Yesterday afternoon, when the sun was warming our walk home, I gave my parents a little bit of room to be together. It was after Mom had finished rowing — securing a strong third place in her final race, beating four boats full of college students, all of whom were years younger than her youngest child. A few minutes after the photo, we decided to stop and celebrate with a little bit of champagne. Somewhere between both events (going from races to clinking glasses is a something of a common family routine) I took this photo, one that shouldn’t surprise anybody — for nearly 40 years now, their hands and arms have found each other.
Part of its beauty is the togetherness, the almost indescribable amount of love they combine to create. The other magnificent part, though, are the pieces themselves — not “my parents” as a whole, but "my Mom" and "my Dad" as two unique pillars holding up a single roof. That roof is certainly the most magical structure I have ever seen, and one that I find hard to describe in a satisfactory way.
I dropped them at the airport this morning, their year in Austin officially over. You don’t say “thanks” or “what a lovely year” or “I’m going to miss you” at moments like those, but that’s because you realize how woefully insufficient words can be when they try to replace emotion. So you don’t try. Instead, you give a couple of hugs and drive away, returning to a city that is colored with happy memories of wine and yoga, conversation and bike rides, laughter and love. Footprints everywhere.
And you take a moment here and there throughout the day — actually, you take hundreds of them — and you remember and smile. The tinges of sadness about chapters that have closed must now begin their transformation into things that are to be celebrated. When you are given an unexpected year that overflowed with things that life should be full of, what else is there to do?
One of the joys of living are the ceremonies we create — the little things we do that let us soak in the deepest sensations of being alive. They may be candles at dinner, prosecco with some home-made brunch, unprompted gifts or notes, hugs before and after races, races themselves, books on roadtrips to baseball games, walking side-by-side with arms around each other — whatever they are, most importantly, they are our own creation, and they should be done because life affords us only a finite amount of time to do them.
It means that when you are blessed by a year with your parents, you should go on a road trip with them — yes, when you’re 31, you should drive your parents through New Mexico, your mother knitting in the front seat, your father lecturing and sleeping from the back. Absolutely you should. And you should eat meals in old chapels and take pictures on top of roadrunners and spend Christmas Day in a casino on an Indian Reservation in Ruidoso. You should wander through Santa Fe, eat tapas a couple of times, and listen to some live jazz. You should drive across a gorge outside Taos, hand your phone to your Dad, and ask him to film you as you run and slide across the snowy parking lot. And when you take the phone back, you should have that split-second where he looks at you and wonders how much has changed — really, how much has changed — in the last thirty years. And you should do all of it because place and scenery will always shuffle around in the background, but the things that you can control — what you take with you in the little bags you carry throughout your life — matter most.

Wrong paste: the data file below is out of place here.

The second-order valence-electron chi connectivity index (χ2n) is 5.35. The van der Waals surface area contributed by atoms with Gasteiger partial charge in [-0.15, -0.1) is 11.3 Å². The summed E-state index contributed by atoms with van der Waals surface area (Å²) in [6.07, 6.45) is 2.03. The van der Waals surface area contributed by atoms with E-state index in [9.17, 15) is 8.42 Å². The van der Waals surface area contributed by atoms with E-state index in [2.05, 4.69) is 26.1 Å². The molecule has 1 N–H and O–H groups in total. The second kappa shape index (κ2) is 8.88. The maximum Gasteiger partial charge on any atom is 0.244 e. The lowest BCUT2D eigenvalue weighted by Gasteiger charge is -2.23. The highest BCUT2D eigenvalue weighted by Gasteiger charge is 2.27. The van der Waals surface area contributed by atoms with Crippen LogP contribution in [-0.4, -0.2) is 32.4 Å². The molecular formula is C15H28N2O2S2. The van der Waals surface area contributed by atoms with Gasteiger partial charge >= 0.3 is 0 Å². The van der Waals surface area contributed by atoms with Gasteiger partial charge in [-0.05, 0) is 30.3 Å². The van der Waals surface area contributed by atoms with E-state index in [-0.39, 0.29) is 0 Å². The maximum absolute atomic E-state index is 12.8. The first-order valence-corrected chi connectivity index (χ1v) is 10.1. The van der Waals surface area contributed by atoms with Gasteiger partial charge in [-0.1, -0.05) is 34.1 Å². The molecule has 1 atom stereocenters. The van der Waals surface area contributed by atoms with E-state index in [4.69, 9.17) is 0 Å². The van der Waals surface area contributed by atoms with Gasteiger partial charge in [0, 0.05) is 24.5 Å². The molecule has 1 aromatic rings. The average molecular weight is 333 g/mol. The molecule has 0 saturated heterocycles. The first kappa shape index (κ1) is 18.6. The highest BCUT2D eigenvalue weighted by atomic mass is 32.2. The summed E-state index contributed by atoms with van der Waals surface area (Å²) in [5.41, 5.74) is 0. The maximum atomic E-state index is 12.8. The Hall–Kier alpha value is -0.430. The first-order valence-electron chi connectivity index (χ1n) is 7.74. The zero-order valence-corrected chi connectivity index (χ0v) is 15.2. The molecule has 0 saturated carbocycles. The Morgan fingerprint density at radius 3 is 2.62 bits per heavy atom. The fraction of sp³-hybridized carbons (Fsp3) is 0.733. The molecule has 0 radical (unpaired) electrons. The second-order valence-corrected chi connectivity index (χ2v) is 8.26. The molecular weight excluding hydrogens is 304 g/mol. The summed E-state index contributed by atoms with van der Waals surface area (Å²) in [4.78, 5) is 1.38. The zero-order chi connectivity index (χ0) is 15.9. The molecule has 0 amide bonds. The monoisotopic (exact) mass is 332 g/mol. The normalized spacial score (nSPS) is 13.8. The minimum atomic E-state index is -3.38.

So you should take every sacred chance you have to show someone that you care about them, that they mean something to you and the world. You should err on the side of listening to your deepest convictions, as “absurd” as the world tells you they are, as unachievable as convention will often remind you. You should be ruthless in your pursuit of the things you know you deserve, you know you are worth — and, by God, you must know how worthy and deserving you are. And you must not settle. In fact, there may be no greater crime.
It means that a Friday-morning yoga class with your Mother will be over in an hour, a lunch-time chat with your Dad about dreaming and writing and traveling will be over in two-and-a-half, an Ironman will be over in 11 (or 10 or 12), a weekend with your sister-turned-mother building trains with your nephew will be over in a few days, a baseball season will certainly end in six months, that time you lived with your brother in Austin and that time before where you lived with your sister in a different part will be over in a year. And like everything before it and everything after, that year with your parents also comes to an end in, well, a year. It means that everything we do, from the smallest ceremony we create to the totality of our existence, has a finish line. Everything begins and ends.
We are best off, then, getting on a trail by a river and spreading our arms around someone we love and walking with them as we leave a race and a city, saying silent words that nobody else but the two of you will ever hear, heading toward a glass of champagne. We are best off, then, celebrating the moments we are afforded for no other reason than both they and we are worthy of being celebrated. And then celebrating them again and again and again.
Let’s pretend that immediately after I took this photo, my parents stopped and turned around, taking a second to look at all that they had left behind. They would have seen a long line of people whose lives they have bettered, from their children on down. Whether it is one of Mom’s hand-knitted sleepy animals, or one of Dad’s trademarked lectures on life, there are little bits of Peter and Maree Stephens in thousands of lives. It is a legacy of happiness and love, one that began years ago, when two poor, young kids decided to celebrate a moment the same way they have thousands and thousands of times since: being together over a cup of tea, sometimes chatting, other times more silently.